A Commission official said and repeated during a public event yesterday (5 March) that Bulgaria, which is almost 100% reliant on Russian gas, lacks the political will to build interconnectors with its neighbours and decrease its dependence.
Brendan Devlin, advisor in the Commission’s DG energy, spoke at a public event, organised by the Martens Centre for European Studies, a think-tank of the EPP party. Better energy interconnection between member states is a central part of the executive’s plans to create an EU Energy Union.
“There are a host of possibilities, but there are prevented from happening, not because of any physical problems, but because of regulatory constraints, and regulatory constraints are the result of political restraint, imposed by the governments of the region. It’s not a physical problem, it’s a failure of political will, and a failure to implement the Third Energy package in its entirety in the countries involved,” Devlin said.
Devlin mentioned the recent meeting in Sofia on 9 February of the high-level group for South Eastern Europe. The meeting was set up by Commission Vice-President Maroš Šef?ovi? to address the problems of the region following the cancellation of the Russia-favoured South Stream pipeline, which would have passed through Bulgaria.
But he said that this meeting basically discussed findings of the Commission dating back to 2008, because not much progress had been made since.
The Commission official gave several examples.
- A gas pipeline project connecting Sofia to the city of Nis in Serbia has sufficient funds set aside for it, but the construction was not moving forward because of “unwillingness on part of the local authorities to actually build the project,” he said.
- The same applies for the interconnector between Greece and Bulgaria (known as GBI, or Stara Zagora – Komotini). He said, “private corporate interests” were “not interested in going forward”. But he added that there was no reason why the public authorities could not insist on the project being built.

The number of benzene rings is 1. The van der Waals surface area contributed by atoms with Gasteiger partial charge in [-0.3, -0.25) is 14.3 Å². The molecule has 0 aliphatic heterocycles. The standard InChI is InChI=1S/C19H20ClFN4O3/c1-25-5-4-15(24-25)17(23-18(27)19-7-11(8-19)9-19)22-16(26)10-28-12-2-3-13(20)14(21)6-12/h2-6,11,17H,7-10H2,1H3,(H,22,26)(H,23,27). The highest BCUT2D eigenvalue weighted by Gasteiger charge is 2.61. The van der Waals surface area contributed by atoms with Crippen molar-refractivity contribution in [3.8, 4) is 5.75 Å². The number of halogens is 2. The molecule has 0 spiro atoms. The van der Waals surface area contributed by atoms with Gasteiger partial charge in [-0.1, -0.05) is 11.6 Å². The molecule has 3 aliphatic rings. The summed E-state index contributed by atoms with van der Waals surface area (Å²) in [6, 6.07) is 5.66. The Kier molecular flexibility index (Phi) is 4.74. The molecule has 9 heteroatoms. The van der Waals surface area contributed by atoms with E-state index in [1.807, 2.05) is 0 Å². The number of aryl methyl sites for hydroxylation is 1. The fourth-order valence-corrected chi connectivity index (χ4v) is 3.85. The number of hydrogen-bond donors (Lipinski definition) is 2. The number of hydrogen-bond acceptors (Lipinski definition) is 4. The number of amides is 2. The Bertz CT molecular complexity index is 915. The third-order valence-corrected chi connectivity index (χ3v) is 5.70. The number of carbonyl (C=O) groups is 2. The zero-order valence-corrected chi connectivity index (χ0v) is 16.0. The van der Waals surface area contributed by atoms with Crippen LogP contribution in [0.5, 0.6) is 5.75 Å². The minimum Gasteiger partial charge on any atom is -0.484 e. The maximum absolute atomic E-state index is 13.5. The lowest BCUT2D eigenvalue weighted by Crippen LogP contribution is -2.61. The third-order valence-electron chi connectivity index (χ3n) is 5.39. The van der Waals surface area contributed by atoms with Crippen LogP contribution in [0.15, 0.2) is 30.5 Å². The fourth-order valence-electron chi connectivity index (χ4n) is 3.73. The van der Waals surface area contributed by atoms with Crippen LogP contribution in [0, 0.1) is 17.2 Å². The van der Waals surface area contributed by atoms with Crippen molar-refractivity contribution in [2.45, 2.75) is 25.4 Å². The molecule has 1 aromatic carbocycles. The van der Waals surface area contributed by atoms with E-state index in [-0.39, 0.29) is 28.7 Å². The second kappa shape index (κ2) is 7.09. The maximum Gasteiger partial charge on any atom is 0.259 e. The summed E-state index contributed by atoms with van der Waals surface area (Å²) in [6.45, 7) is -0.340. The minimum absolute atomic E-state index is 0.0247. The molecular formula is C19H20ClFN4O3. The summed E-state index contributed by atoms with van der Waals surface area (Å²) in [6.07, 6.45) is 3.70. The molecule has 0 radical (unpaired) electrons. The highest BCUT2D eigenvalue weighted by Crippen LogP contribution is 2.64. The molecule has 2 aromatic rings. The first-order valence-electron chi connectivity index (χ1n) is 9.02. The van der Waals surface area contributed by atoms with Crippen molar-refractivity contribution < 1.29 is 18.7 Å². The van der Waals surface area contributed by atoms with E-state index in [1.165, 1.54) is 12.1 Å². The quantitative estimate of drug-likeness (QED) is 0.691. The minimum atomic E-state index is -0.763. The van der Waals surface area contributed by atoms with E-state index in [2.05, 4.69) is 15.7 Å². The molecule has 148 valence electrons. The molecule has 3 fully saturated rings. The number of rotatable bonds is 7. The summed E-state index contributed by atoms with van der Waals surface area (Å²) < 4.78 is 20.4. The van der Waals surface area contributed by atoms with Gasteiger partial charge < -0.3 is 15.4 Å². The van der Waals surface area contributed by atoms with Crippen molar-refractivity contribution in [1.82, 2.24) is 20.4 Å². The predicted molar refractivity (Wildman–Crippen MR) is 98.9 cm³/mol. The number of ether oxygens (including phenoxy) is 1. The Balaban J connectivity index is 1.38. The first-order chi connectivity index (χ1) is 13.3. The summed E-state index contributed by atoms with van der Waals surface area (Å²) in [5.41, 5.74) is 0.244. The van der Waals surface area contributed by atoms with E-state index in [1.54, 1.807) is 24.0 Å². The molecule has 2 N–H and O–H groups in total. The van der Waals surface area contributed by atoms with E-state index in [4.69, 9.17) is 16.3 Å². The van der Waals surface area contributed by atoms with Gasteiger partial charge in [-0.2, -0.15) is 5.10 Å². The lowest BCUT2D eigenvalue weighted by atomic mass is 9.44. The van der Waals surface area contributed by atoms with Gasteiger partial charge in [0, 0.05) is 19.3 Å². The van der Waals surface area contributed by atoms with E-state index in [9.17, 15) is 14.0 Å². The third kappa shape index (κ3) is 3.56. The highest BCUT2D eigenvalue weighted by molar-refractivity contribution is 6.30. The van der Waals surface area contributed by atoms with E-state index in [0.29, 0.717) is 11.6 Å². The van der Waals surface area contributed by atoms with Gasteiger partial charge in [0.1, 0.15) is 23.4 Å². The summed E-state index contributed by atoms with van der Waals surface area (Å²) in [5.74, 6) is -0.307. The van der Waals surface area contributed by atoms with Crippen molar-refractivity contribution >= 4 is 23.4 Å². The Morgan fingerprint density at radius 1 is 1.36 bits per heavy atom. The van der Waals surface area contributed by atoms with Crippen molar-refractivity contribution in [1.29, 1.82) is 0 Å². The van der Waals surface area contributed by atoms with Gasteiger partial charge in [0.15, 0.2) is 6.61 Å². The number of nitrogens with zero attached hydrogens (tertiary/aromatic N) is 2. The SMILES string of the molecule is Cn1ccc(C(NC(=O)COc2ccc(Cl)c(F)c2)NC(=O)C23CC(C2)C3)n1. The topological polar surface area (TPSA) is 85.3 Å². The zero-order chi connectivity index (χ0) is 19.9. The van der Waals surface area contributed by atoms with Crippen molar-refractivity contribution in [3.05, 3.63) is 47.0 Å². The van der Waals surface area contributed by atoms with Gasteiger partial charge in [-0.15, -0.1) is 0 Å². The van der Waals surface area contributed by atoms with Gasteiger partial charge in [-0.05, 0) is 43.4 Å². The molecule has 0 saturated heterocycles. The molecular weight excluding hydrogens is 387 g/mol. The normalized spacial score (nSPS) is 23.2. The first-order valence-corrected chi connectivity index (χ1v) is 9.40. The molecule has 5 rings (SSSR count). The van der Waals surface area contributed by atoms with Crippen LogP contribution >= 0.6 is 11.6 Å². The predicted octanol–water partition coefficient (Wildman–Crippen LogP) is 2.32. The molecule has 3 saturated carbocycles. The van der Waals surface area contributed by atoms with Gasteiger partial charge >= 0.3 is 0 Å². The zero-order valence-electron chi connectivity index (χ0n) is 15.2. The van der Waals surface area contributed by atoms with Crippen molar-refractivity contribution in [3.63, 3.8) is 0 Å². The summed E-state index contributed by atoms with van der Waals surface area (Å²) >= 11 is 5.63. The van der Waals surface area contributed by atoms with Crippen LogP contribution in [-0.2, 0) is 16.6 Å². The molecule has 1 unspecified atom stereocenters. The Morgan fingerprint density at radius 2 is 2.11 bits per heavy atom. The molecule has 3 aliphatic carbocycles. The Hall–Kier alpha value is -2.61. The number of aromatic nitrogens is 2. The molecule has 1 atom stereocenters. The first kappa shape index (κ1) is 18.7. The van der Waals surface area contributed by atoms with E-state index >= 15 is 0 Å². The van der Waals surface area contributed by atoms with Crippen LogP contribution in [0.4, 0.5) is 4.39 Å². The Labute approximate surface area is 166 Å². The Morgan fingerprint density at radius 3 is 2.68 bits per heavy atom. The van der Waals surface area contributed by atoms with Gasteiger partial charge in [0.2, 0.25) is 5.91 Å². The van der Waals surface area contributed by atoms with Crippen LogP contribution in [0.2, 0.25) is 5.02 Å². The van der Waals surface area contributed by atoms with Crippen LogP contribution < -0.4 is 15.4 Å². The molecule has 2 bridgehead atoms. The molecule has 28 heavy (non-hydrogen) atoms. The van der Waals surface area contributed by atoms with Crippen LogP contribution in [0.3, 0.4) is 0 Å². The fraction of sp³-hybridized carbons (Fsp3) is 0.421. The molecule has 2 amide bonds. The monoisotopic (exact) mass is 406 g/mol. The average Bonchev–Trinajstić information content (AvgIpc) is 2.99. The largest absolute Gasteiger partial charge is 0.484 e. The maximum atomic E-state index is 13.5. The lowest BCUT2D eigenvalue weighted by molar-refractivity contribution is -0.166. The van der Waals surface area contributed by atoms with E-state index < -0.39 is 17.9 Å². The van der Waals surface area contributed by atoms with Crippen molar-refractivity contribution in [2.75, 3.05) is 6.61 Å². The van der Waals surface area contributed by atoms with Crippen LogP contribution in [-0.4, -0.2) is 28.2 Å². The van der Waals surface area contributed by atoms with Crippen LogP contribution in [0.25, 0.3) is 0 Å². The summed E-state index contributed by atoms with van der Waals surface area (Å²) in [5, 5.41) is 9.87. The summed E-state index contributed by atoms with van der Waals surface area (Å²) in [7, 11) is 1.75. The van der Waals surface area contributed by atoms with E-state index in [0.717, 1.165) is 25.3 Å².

- A third stalled project mentioned by the official was the Kulata-Sidirokastro reverse gas flow interconnector between Bulgaria and Greece. It would move gas from the already existing Revithoussa LNG terminal and from the future LNG plant, which may be at Kavala, in Northern Greece.
- Bulgaria and Turkey were still unable to agree on reverse flows on the existing trans-Balkan pipeline. Bulgaria and Romania have not agreed reverse flows at Negru Voda, on the Romania-Bulgaria interconnector, Devlin said.
Devlin argued that Bulgaria in particular had a strong future in a much more liberalised energy market, because it has the highest number of contiguous states. It has borders with Romania, Serbia, Greece, Macedonia and Turkey, and “has a gas network which is a perfect circle through which you can wheel gas in different markets”.
“It’s all there, it’s simply needing a greater amount of political will”, Devlin said.
He concluded by saying that the Commission feared that “a new proposal for a huge pipeline” could once again delay the immediate gains that can be made today with relatively small effort and resources.
Bulgaria only appears to be interested in big projects. The country is spearheading a hypothetical revival of the Nabucco pipeline, and wants Russia to return to the South Stream project.
Bulgarian MEP Vladimir Uruchev, who was one of the speakers at the conference, was asked by EURACTIV to respond to the criticism.
Uruchev strongly denied any lack of political will. He said that the interconnectors had been the priority of several Bulgarian governments, and that the obstacle for completing the projects had been the lack of public funds.